Edmund Husserl's Origin of Geometry": An Introduction (1962) is Jacques Derrida's earliest published work. In this commentary-interpretation of the famous appendix to Husserl's The Crisis of European Sciences and Transcendental Phenomenology, Derrida relates writing to such key concepts as differing, consciousness, presence, and historicity. Starting from Husserl's method of historical investigation, Derrida gradually unravels a deconstructive critique of phenomenology itself, which forms the foundation for his later criticism of Western metaphysics as a metaphysics of presence. The complete text of Husserl's Origin of Geometry is included.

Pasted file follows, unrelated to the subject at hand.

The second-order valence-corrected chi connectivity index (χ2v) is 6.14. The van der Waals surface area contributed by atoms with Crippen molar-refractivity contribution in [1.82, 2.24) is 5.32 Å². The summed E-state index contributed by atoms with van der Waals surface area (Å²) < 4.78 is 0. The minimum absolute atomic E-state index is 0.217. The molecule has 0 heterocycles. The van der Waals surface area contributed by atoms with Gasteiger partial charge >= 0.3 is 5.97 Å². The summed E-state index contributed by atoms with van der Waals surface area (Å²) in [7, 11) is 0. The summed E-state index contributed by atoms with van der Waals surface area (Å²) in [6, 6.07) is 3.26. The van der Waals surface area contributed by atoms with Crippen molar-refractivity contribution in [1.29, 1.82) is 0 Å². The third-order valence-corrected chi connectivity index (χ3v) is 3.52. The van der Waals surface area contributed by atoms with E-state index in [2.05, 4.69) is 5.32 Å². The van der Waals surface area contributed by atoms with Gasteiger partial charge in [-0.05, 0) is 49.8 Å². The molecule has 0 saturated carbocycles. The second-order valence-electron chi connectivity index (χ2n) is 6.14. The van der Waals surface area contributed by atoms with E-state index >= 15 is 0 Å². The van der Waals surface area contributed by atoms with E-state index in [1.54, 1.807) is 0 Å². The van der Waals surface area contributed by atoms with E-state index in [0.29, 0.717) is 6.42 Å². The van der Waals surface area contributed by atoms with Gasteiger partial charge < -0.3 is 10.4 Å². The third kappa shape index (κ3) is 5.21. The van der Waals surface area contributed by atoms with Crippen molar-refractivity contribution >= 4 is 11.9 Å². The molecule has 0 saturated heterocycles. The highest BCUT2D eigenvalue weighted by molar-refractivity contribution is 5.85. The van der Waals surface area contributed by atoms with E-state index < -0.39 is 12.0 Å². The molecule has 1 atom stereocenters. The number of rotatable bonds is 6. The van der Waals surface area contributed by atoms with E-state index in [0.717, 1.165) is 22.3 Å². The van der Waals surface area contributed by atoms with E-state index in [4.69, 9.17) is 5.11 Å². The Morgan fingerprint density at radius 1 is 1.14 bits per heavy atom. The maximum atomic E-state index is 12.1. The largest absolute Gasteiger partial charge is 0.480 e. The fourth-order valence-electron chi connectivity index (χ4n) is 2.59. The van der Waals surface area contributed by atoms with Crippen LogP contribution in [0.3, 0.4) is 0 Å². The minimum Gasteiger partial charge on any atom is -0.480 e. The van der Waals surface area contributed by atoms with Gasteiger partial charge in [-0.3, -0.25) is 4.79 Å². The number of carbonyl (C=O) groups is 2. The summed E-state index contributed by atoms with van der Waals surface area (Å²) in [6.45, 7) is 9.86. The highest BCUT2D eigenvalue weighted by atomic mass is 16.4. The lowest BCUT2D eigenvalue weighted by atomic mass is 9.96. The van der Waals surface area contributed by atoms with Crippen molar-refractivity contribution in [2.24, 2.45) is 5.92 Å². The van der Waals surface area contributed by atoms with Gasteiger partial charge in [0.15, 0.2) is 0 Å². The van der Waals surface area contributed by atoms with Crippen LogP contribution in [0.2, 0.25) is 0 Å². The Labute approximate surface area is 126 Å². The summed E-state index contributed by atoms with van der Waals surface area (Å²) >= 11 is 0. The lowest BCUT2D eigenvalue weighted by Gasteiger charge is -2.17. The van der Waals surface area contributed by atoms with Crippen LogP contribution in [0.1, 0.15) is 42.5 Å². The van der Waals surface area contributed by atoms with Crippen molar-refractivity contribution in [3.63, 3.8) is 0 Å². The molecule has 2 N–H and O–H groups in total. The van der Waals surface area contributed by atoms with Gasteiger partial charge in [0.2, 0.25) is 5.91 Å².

This Bison Book edition carries an afterword by the translator, John P. Leavey Jr., who has also translated (with Richard Rand) Derrida's Glas and supplied a Glassary, books published by the University of Nebraska Press in 1986.
"One of Derrida’s best."—Radical Philosophy
"Derrida's 'deconstructive' critique of phenomenology relates writing to the key concept of 'consciousness of difference.' Following Husserl, he explores the philosophical and traditional roots of geometry and the sciences as a kind of history. . . . [This book] shows original thinking, and [is] accurate but demanding."—Library Journal